Cassandra Snow takes readers on a queer tour of tarot reading. Check out the first five parts: Queering the Tarot: The Emperor, The Empress, and Archaic Gender Roles, Queering the Tarot: The High Priestess, Queering The Tarot: The Magician, Queering the Tarot, and Queering the Tarot: Let’s Start at the Very Beginning
For most queer tarot card readers, the fifth card in the tarot, the Hierophant, poses a bit of a problem. Traditionally, the Hierophant represents religion, religious leaders, and a conservative orthodoxy that was popular during Catholic reign. As time went on and, at least in the United States, church and state have separated , it has come to represent government and other forms of institutionalization—college, marriage, etc. It can represent an important teacher or leader in one’s life, or it can represent a call to action to become that teacher or leader, but that is still usually backed by a firm, disciplined energy that invokes ideas of government and religious rule. The problem comes with the idea that traditionally this card is seen as a positive one—but for most LGBTQQIA* querants, their experience with the institutions of church and government have not been positive. Many have been rejected by churches, and are still denied equal rights and dignities by the government. Not to mention institutionalized queerphobia being so deeply entrenched in most cultures that we hear “institution” and it’s not a far jump to “systematic oppression” in our minds.
Even so, queering the Hierophant is not necessarily difficult, it just takes delving into the card a little deeper—which I recommend doing at all times regardless. An easy leap to make, especially when you look at the Hierophant as the leader instead of the church or government they are leading is to think of important queer role models in the querant’s life or leaders in the local queer community, and suggest the client look to those people for guidance. Going even deeper, ultimately this card represents the structure of the querant’s current life. Even for the most off the grid radqueer out there, there is some structure that they’ve built that they’ve based their life on. They’ve developed a system of morals and a routine or pattern of behavior based on those. This is the essence of structure, and all persons have that. As this card frequently denotes teaching and leading, the querant could simply be called to show this way to others, or welcome them into their fold. The card could denote they’ve strayed from the structure they’ve built or the morals they adhere too, and it’s time to get back to what has traditionally worked for them—not the traditions of society, but the one’s they’ve developed for survival or success on their own.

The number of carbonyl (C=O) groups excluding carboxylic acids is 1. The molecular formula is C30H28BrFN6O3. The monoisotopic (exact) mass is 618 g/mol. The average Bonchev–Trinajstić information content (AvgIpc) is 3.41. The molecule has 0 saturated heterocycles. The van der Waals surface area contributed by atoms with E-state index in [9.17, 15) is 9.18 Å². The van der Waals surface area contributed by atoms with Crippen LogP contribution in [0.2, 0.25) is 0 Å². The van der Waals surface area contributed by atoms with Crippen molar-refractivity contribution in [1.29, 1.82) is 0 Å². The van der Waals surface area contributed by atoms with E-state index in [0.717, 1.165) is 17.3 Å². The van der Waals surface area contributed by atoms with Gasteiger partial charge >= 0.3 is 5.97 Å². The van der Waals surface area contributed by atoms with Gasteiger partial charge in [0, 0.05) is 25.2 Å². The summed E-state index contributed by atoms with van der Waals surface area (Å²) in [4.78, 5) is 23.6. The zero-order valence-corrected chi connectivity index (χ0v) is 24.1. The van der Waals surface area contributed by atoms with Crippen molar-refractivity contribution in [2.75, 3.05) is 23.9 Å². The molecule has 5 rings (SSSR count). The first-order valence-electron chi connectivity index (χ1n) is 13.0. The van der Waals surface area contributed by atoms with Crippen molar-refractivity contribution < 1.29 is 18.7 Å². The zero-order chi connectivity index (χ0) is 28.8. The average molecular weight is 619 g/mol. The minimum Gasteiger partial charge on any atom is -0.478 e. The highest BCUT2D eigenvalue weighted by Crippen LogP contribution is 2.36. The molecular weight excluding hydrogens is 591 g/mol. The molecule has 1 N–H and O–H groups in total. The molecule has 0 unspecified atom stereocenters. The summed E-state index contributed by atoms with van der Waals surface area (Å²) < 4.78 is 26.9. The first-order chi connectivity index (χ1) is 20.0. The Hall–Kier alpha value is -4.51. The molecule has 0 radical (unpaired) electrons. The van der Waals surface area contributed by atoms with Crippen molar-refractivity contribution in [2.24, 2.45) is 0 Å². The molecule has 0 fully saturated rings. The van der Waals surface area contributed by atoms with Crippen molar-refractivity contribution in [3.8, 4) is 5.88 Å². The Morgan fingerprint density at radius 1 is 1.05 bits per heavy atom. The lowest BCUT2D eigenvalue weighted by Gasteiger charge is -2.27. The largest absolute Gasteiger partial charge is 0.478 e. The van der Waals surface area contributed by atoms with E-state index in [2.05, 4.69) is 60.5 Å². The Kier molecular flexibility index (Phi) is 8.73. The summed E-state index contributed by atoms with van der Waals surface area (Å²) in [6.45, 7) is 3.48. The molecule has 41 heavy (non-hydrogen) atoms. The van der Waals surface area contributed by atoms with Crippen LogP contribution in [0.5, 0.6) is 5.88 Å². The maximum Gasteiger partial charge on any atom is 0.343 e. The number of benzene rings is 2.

Many queer-friendly tarot readers also note that if surrounded by cards that indicate breaking things, healing, or starting over, the hurt and bondage of the traditional Hierophant in our lives could be leaving. Essentially the Hierophant could mean the opposite of it’s traditional meaning—that a break and healing from harmful systematic and institutional oppression is possible. In a negative reading, the Hierophant likely indicates that these bonds of structure and institution are still working against the client, and the next step will be to figure out how to move forward from that. This interpretation is a crucial one, as even with the above explanation of how the Hierophant can mean more than a church, a church leader, or the government, many LGBTQQIA* people will not be able to get past the weight words like institution and tradition have in their lives. It is for these clients and in these cases that we look towards how to break free from the Hierophant, instead of making it’s traditional positivity work for all clients. Just like all interpretations won’t work for all clients, neither will changing the interpretation to match the mood work in every case.